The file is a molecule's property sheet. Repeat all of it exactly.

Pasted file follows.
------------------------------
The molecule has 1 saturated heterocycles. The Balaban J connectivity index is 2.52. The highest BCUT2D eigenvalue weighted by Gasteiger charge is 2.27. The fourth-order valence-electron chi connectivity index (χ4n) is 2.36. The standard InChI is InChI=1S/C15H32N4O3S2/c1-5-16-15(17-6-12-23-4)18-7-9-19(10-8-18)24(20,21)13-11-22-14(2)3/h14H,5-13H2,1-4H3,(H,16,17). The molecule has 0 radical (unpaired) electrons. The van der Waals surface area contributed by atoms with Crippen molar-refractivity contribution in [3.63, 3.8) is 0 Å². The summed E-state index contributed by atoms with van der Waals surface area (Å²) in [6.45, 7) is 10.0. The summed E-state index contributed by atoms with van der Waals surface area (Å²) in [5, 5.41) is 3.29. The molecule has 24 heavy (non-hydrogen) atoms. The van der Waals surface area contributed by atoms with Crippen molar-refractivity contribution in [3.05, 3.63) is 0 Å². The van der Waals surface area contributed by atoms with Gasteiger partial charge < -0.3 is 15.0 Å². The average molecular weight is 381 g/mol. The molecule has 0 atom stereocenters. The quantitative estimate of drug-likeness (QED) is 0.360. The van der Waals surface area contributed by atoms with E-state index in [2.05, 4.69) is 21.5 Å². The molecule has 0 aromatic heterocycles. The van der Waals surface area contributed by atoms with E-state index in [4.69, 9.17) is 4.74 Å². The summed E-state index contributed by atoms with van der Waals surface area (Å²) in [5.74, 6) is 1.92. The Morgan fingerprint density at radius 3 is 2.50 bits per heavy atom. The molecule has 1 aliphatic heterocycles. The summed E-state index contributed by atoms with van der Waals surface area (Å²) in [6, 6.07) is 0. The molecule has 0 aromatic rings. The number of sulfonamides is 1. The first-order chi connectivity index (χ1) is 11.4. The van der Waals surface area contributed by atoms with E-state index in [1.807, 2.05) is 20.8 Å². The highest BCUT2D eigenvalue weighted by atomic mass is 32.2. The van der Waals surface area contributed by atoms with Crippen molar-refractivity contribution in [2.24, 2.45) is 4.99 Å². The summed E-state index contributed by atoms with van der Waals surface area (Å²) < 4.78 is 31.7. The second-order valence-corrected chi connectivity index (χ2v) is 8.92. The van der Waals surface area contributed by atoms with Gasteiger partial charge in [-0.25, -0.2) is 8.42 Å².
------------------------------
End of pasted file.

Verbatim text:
The molecule has 1 saturated heterocycles. The Balaban J connectivity index is 2.52. The highest BCUT2D eigenvalue weighted by Gasteiger charge is 2.27. The fourth-order valence-electron chi connectivity index (χ4n) is 2.36. The standard InChI is InChI=1S/C15H32N4O3S2/c1-5-16-15(17-6-12-23-4)18-7-9-19(10-8-18)24(20,21)13-11-22-14(2)3/h14H,5-13H2,1-4H3,(H,16,17). The molecule has 0 radical (unpaired) electrons. The van der Waals surface area contributed by atoms with Crippen molar-refractivity contribution in [3.63, 3.8) is 0 Å². The summed E-state index contributed by atoms with van der Waals surface area (Å²) in [6.45, 7) is 10.0. The summed E-state index contributed by atoms with van der Waals surface area (Å²) in [5, 5.41) is 3.29. The molecule has 24 heavy (non-hydrogen) atoms. The van der Waals surface area contributed by atoms with Crippen molar-refractivity contribution in [3.05, 3.63) is 0 Å². The van der Waals surface area contributed by atoms with Gasteiger partial charge < -0.3 is 15.0 Å². The average molecular weight is 381 g/mol. The molecule has 0 atom stereocenters. The quantitative estimate of drug-likeness (QED) is 0.360. The van der Waals surface area contributed by atoms with E-state index in [2.05, 4.69) is 21.5 Å². The molecule has 0 aromatic heterocycles. The van der Waals surface area contributed by atoms with E-state index in [4.69, 9.17) is 4.74 Å². The summed E-state index contributed by atoms with van der Waals surface area (Å²) in [5.74, 6) is 1.92. The Morgan fingerprint density at radius 3 is 2.50 bits per heavy atom. The molecule has 1 aliphatic heterocycles. The summed E-state index contributed by atoms with van der Waals surface area (Å²) in [6, 6.07) is 0. The molecule has 0 aromatic rings. The number of sulfonamides is 1. The first-order chi connectivity index (χ1) is 11.4. The van der Waals surface area contributed by atoms with E-state index in [1.807, 2.05) is 20.8 Å². The highest BCUT2D eigenvalue weighted by atomic mass is 32.2. The van der Waals surface area contributed by atoms with Crippen molar-refractivity contribution in [2.24, 2.45) is 4.99 Å². The summed E-state index contributed by atoms with van der Waals surface area (Å²) < 4.78 is 31.7. The second-order valence-corrected chi connectivity index (χ2v) is 8.92. The van der Waals surface area contributed by atoms with Gasteiger partial charge in [-0.25, -0.2) is 8.42 Å².